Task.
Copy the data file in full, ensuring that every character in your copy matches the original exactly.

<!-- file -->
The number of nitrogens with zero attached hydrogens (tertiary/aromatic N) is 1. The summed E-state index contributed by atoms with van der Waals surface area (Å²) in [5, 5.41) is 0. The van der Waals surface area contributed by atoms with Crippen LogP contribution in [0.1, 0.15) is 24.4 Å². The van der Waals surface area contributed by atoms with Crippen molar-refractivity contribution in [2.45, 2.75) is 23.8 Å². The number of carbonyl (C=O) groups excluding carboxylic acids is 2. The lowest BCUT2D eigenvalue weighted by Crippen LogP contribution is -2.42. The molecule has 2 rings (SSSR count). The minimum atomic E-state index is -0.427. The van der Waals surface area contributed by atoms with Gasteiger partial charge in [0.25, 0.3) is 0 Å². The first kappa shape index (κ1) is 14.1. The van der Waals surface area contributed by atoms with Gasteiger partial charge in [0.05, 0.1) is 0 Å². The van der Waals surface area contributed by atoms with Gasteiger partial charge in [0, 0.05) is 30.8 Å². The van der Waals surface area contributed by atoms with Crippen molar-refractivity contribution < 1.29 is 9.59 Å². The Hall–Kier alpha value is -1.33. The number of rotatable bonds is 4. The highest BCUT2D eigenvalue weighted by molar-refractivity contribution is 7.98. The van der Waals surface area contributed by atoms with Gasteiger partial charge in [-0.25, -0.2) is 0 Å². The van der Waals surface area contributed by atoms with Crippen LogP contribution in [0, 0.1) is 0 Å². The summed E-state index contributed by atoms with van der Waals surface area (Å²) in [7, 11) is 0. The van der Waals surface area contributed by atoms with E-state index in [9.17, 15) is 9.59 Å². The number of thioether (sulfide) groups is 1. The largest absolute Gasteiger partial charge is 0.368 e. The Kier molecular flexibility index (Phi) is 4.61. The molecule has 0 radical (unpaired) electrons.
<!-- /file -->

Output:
The number of nitrogens with zero attached hydrogens (tertiary/aromatic N) is 1. The summed E-state index contributed by atoms with van der Waals surface area (Å²) in [5, 5.41) is 0. The van der Waals surface area contributed by atoms with Crippen LogP contribution in [0.1, 0.15) is 24.4 Å². The van der Waals surface area contributed by atoms with Crippen molar-refractivity contribution in [2.45, 2.75) is 23.8 Å². The number of carbonyl (C=O) groups excluding carboxylic acids is 2. The lowest BCUT2D eigenvalue weighted by Crippen LogP contribution is -2.42. The molecule has 2 rings (SSSR count). The minimum atomic E-state index is -0.427. The van der Waals surface area contributed by atoms with Gasteiger partial charge in [0.25, 0.3) is 0 Å². The first kappa shape index (κ1) is 14.1. The van der Waals surface area contributed by atoms with Gasteiger partial charge in [0.05, 0.1) is 0 Å². The van der Waals surface area contributed by atoms with Gasteiger partial charge in [0, 0.05) is 30.8 Å². The van der Waals surface area contributed by atoms with Crippen molar-refractivity contribution < 1.29 is 9.59 Å². The Hall–Kier alpha value is -1.33. The number of rotatable bonds is 4. The highest BCUT2D eigenvalue weighted by molar-refractivity contribution is 7.98. The van der Waals surface area contributed by atoms with Gasteiger partial charge in [-0.25, -0.2) is 0 Å². The van der Waals surface area contributed by atoms with Crippen LogP contribution in [0, 0.1) is 0 Å². The summed E-state index contributed by atoms with van der Waals surface area (Å²) in [7, 11) is 0. The van der Waals surface area contributed by atoms with E-state index in [9.17, 15) is 9.59 Å². The number of thioether (sulfide) groups is 1. The largest absolute Gasteiger partial charge is 0.368 e. The Kier molecular flexibility index (Phi) is 4.61. The molecule has 0 radical (unpaired) electrons.